Get a good night’s sleep the night before a marathon. Check out our Secrets of a Great Night’s Sleep Info Sheet here: Sleep Well Info Sheet If you do find you’re awake in bed, though – relax! As long as you’re resting for 7 or 8 hours, you should be fine.
Not great news here… To ensure you’re hydrated properly, you should drink plenty the day before – but not alcohol. If you must ‘soothe your nerves’ with one small beer or a glass of wine – okay. But really: one’s your lot!
Much as with any important day, you want to be up and at ’em without fail. Set two separate alarms. Put one of them out of your reach and – when they go off – make sure you jump to it! Don’t press ‘snooze’. Get up and get going.
Even if it feels too early, have a light meal. Be sure it’s a meal you’ve previously eaten before a long run. Stick with what you know is okay.
The same goes for whatever you’ve been drinking. If you been consistently drinking water or consistently using sports’ drinks, carry on. Don’t switch at the last minute.
Queues for Loos
Inevitably, these will be l – o – n – g, so allow loads of time, and stop drinking half an hour or so before the off. This reduces the chance of your needing another toilet stop.
“Slide, Charlie Brown, Slide”
We mentioned Vaseline earlier for good reason. You should apply this to any regions one would not wish to chafe. That may include under the arms, the bra band, the thighs and between your toes. Be careful to apply only a sensible amount here, though, because if your toes are slippery, they can blister from that. And have you heard of “jogger’s nipple”? No? Well, you don’t want it! Help avoid it by the strategic positioning of plasters or surgical tape.
Friends and Family
This is easily overlooked! You must, though, agree exactly where you’ll meet up with your supporters in advance. You’ll be way too tired to trudge round hunting for them.
Waiting for the Off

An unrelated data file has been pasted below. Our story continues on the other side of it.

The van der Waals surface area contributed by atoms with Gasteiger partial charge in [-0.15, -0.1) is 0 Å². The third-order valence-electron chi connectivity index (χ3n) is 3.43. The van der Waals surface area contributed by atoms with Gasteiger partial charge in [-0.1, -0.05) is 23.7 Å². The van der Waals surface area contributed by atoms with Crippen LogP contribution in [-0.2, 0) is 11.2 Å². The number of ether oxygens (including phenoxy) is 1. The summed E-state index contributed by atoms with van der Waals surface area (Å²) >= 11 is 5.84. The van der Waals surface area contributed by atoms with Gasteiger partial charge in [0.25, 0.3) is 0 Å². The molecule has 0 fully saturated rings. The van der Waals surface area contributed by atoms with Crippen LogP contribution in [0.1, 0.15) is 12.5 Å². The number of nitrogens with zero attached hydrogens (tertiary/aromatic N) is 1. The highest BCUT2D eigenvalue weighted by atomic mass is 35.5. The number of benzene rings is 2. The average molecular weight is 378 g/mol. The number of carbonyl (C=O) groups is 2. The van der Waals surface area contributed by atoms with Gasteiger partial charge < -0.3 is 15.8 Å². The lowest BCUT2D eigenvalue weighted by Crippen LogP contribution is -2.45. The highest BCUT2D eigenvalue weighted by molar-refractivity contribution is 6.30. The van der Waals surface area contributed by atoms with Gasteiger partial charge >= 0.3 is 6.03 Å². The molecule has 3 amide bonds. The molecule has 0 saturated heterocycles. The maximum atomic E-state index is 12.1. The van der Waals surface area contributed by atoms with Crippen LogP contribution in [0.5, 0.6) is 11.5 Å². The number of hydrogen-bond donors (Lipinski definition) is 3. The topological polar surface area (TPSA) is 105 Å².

Warm or cold, warm or cold… There’s no need to decide! Wear an old tee-shirt or sweatshirt while waiting to go. When you’re ready, take it off and toss it away! In fact, a bin liner with cut-out holes for your arms and head will do. Just wear something disposable.
One Step at a Time
The first few miles of the race are always ridiculously crowded, particularly at bigger marathons. Weaving in and out of other runners to hit a target time may not seem like it’s going to tire you out, but trust us – it does! This early on, it’s better to relax, enjoy the atmosphere and go at a gentle, even pace.
After the crowd thins down, it’s easy to use the course ‘mile markers’ to work out how you’re doing. Be sure to pace yourself… Stick to your goals and race plan.
Just get those last twenty six miles out of the way, and you’re ready for the next tip! Which is to drink plenty and get some decent food as soon as you can after finishing. And look… You just ran a marathon! Your body probably won’t seem mad on the idea of eating… The sooner you do, though, the sooner recovery starts. And when we say decent food, we mean little things that are easy to digest: a banana, a smoothie or those sweets one often finds buried in the official goody bag.
It’s a Wrap
As soon as you finish, you get a ridiculous looking space blanket which you should use immediately! Wrap up in it and get out of the way. When you’re ready, indulge yourself with a gentle sports massage and, later still, a mildly hot bath.
So What Happens Now?
It really, really makes sense to take a few days off work and give in to your body’s tiredness. Some say most marathons are run on a Sunday, felt on a Monday and regretted on a Tuesday! If this is your first one, definitely keep away from running! Even experienced runners tend to wait a week or so – until their bodies feel ready – before going on a short, muscle-loosening and gentle run.
When you can move again, take the time to pat yourself on the back. Congratulate or reward yourself, even if you didn’t hit your goals… People tend to get sucked into the training for so long that they forget what an amazing achievement it is to train for, enter and complete a marathon in the first place. Not literally in first place, you understand, that’d be silly. Although we are crossing our fingers for you! Good luck…
Sloane Square Clinic cannot accept responsibility for the consequences of any action or inaction based on its Info Sheets. If you have any doubts or concerns over medical and health issues, our best advice is always to pop in to see us, visit your GP or call NHS Direct on 111 to discuss your health.